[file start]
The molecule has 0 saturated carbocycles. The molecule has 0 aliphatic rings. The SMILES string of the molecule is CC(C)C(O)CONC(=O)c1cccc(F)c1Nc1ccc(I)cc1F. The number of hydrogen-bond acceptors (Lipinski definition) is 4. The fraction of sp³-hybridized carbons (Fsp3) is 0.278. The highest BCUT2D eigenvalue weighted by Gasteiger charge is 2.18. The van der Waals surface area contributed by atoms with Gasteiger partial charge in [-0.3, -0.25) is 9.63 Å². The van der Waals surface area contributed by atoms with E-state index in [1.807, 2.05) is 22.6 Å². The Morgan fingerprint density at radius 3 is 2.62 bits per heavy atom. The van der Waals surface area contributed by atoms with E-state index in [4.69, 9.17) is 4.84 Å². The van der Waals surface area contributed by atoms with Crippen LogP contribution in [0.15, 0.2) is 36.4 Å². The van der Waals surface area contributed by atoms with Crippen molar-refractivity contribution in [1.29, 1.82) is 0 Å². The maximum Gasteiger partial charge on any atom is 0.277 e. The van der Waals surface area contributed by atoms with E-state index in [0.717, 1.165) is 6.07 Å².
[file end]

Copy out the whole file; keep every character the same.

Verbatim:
The molecule has 0 saturated carbocycles. The molecule has 0 aliphatic rings. The SMILES string of the molecule is CC(C)C(O)CONC(=O)c1cccc(F)c1Nc1ccc(I)cc1F. The number of hydrogen-bond acceptors (Lipinski definition) is 4. The fraction of sp³-hybridized carbons (Fsp3) is 0.278. The highest BCUT2D eigenvalue weighted by Gasteiger charge is 2.18. The van der Waals surface area contributed by atoms with Gasteiger partial charge in [-0.3, -0.25) is 9.63 Å². The van der Waals surface area contributed by atoms with E-state index in [1.807, 2.05) is 22.6 Å². The Morgan fingerprint density at radius 3 is 2.62 bits per heavy atom. The van der Waals surface area contributed by atoms with E-state index in [4.69, 9.17) is 4.84 Å². The van der Waals surface area contributed by atoms with Crippen LogP contribution in [0.15, 0.2) is 36.4 Å². The van der Waals surface area contributed by atoms with Crippen molar-refractivity contribution in [1.29, 1.82) is 0 Å². The maximum Gasteiger partial charge on any atom is 0.277 e. The van der Waals surface area contributed by atoms with E-state index in [0.717, 1.165) is 6.07 Å².